This week I’ve been thinking a lot about what it means to be a learning coach. I try to treat students the same way as I work with teachers, showing them ideas, explaining a concept quickly and having people explore. Working with each individual at their exploration process to take them to the next step in their discoveries and then sharing our learning.
I want to encourage this model for teaching with the iPads. Students are all at different levels and have the opportunity to create many different things. This individual focus allows student to achieve their personal best.
When students are working together to meet a common goal that that they had a part in creating I’ve personally seen a much deeper sense of engagement. They want to know more, they willingly share their work with many others and they are receptive to feedback to create something incredible.
I think George Courus mentioned in a conference in Bangkok that this generation of learners publishes first and then edits. This seems to clash with the teachers who want to edit first before presenting. I think we need to have teachers open up and not be afraid to make mistakes. We all need to publish, get feedback and improve.
As a coach, I’m trying to again push this idea of being a beginner and that everything can be edited and changed (even once published). We need to make sure our whole school community has chances to fail and learn from their mistakes.
4 Replies to “Coaching Perspectives”
This post gets right to the heart of formative assessment and letting students know where the have succeeded and what they need to work on.
Have a look at http://ibiologystephen.wordpress.com/2013/11/03/making-feedback-visible-four-levels/ a blog I follow. Maybe more MS/HS but feedback is crucial at all levels.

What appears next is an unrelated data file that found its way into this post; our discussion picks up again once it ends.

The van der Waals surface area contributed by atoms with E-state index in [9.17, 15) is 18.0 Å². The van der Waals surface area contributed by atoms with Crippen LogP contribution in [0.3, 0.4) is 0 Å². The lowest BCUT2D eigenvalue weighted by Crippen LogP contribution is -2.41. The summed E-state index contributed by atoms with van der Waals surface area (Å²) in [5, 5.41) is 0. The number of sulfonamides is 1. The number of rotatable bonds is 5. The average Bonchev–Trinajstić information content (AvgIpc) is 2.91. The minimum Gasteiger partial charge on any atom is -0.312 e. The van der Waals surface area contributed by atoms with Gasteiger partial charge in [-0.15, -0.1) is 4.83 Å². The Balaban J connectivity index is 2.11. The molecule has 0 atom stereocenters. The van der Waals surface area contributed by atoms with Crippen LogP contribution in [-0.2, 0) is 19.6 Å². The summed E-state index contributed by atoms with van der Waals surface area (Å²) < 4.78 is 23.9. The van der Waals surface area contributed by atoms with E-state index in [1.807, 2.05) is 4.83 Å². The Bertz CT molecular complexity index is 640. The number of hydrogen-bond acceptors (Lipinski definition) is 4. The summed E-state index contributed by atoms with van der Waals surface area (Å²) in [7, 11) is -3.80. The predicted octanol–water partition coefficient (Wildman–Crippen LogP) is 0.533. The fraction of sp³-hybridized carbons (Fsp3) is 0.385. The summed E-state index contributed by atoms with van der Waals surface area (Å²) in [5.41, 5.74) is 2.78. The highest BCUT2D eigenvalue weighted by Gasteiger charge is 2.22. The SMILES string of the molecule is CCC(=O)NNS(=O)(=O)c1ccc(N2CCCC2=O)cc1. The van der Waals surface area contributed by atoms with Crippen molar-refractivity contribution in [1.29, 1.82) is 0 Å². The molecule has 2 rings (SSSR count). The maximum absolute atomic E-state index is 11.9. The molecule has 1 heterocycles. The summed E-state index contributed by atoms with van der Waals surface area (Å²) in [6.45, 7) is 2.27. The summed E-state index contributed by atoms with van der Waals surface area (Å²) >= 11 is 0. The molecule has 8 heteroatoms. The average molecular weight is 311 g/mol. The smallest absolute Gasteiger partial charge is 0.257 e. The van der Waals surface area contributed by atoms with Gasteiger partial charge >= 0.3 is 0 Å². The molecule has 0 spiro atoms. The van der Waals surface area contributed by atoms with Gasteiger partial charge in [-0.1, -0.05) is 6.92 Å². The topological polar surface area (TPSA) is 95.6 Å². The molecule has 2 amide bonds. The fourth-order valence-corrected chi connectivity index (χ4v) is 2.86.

Formative evaluation is one of the most important factors in student success – see
Awesome! Thanks Simon, I'll be looking into these right away. I agree that feedback is crucial at all levels.
One of the exciting things about this job is working with teachers and students and realizing we need the same things to be successful learners.
Joe and Simon, I also definitely love what happens the minute students start working in groups or pairs on a shared document. The amount of conversation amongst 4th and 5th graders about the topic increases manifold! You can hear (and sometimes read through chats and comment responses) the thinking going on as students verify, critique, and encourage each others' work. Also, the instantaneous feedback I can give on writing and ideas works so much better than the old model of students printing out a draft and waiting a day, sometimes a week, to get my little notes and suggestions about how to improve clarity of expression!
Jon, I love the immediacy of the feedback, I remember in teacher's college the main point of feedback is being timely, and what is more timely than immediate. When it is coming from peers and teachers, I think it is even more effective.